Why has gold generated such pathetic inflation-adjusted returns over the long-run?  Because gold has no intrinsic value.  It isn’t a productive asset.  When you own a share of stock, you own a piece of a business that produces goods and / or services to consumers.  A good business generates a profit.  Every year that passes, gold remains sitting in the vault, but the owner of a company such asProcter & Gamble or Colgate-Palmolive might have a giant pile of cash from the profit generated over that same year by selling dishwashing soap, laundry detergent, and toothpaste.

From a financial standpoint, gold has one purpose: Rank speculation.  It can fluctuate wildly and generate huge opportunities for those who are paying attention to gamble – and that is what it is – on governmental fiscal policy.  It can serve as a flight mechanism during times of total catastrophic national collapse, such as a Jewish family fleeing Germany during the second world war who wanted to be able to start over with some capital in a new country.  But in terms of productive growth, gold is a dead asset that will eventually return to its baseline.  It produces nothing.  It creates nothing.  The inflation-adjusted returns of the past 200 years reflect this reality.

  • Austin Hill

    Joshua,

    Have you read “More Money than God” by Sebastian Mallaby. I’m about 25% of the way through the book and have really enjoyed the analysis. It has a lot of random walks vs. ‘family of coin flipper’ arguments in regards to hedge fund performance. It also articulates that each wildly successful hedge fund has had some type of advantage, be it quant, loose inside knowledge, or the idea of hedging (simultaneous long/short) in general.The author is pro hedge fund, and I’m curious to see if he makes any recommendations later in the book after his walk through the historical successes and failures of hedge funds and the characters behind them.Great article. I read from a viewer on some site, somewhere, that “All of you guys are suckers, I’m putting 100% of my savings in Gold, in 20 years we’ll see who wins.” I didn’t feel like wasting my keystrokes to respond. If I had the gonads to short, I think I would short in the near future. I don’t follow gold at all, but when I see people in the streets with signs to “Sell your gold” and magazines saturated with “GOLD INVESTMENTS” I think the market is bound for a correction. Then again, it seems the government has no plans in slowing down it’s printing of money.Hope all has been well,Austin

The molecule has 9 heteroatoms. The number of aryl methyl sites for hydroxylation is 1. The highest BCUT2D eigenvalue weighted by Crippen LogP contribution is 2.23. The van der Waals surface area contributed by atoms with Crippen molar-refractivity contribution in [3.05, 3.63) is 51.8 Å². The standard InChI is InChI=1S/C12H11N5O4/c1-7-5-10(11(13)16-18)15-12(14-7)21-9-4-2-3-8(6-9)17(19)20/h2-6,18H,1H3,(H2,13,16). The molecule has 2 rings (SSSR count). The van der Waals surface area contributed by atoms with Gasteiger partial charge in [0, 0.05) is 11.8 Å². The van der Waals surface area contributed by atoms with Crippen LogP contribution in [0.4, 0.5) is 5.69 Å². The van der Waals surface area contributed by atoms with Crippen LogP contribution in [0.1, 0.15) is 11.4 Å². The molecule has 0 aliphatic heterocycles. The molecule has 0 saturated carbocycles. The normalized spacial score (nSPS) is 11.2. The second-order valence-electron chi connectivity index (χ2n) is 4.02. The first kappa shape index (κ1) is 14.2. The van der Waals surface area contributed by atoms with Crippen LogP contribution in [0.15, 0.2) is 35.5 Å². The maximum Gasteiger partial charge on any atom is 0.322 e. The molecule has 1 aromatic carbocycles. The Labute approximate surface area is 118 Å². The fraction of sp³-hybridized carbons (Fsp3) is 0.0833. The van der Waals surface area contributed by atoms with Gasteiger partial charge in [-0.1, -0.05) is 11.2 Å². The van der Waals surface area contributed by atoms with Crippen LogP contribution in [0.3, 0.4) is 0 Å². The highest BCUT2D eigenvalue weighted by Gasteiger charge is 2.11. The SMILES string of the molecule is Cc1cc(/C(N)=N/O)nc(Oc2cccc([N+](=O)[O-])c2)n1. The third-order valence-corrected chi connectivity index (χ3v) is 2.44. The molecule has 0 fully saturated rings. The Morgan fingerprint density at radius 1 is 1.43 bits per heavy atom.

• Joshua Kennon

      I have not read it but I am about 80% certain it is sitting my library. I think it was part of my mass book buying 2 years ago when I spent $2,000 or $3,000 at Barnes & Noble and had it all shipped to my home. I’m working my way through John Bogle’s body of work now but I imagine I will get to it before long.

      I’m not a big fan of shorting just because there is no end to man’s folly. There is no reason a stock priced at 2x intrinsic value can’t go to 5x intrinsic value in the short-term before the greater fool chain collapses. With theoretically unlimited losses, I wouldn’t want to be a part of it. The only way I would be open to doing a quasi-short was in my speculation fund if I bought puts on highly overvalued companies hoping for a crash so I could acquire the sinking stock, exercise the put, and pocket the difference. That way, my maximum loss could be calculated from the very beginning unlike the unlimited loss that could happen in a shorted stock. Just look at the Northern Pacific short squeeze of 1901. That is an Armageddon scenario for a short seller.

  • Steff

    Great post, we all can see the ‘gold bubble’ before our very eyes but the lemmings will continue to buy, even at this unsustainable price. 

    • Mike_templar

      All you guys look pretty silly now in a world of ZIRP forever policies! 

      • MoEffingFiveStarStunna

        Stop it with your zero hedge crap Mike Templar. By the way, would you like an ATM machine to go with your ZIRP policies?

  • Stunna

    Great stuff fo sho playa

  • http://www.joshuakennon.com/ Joshua Kennon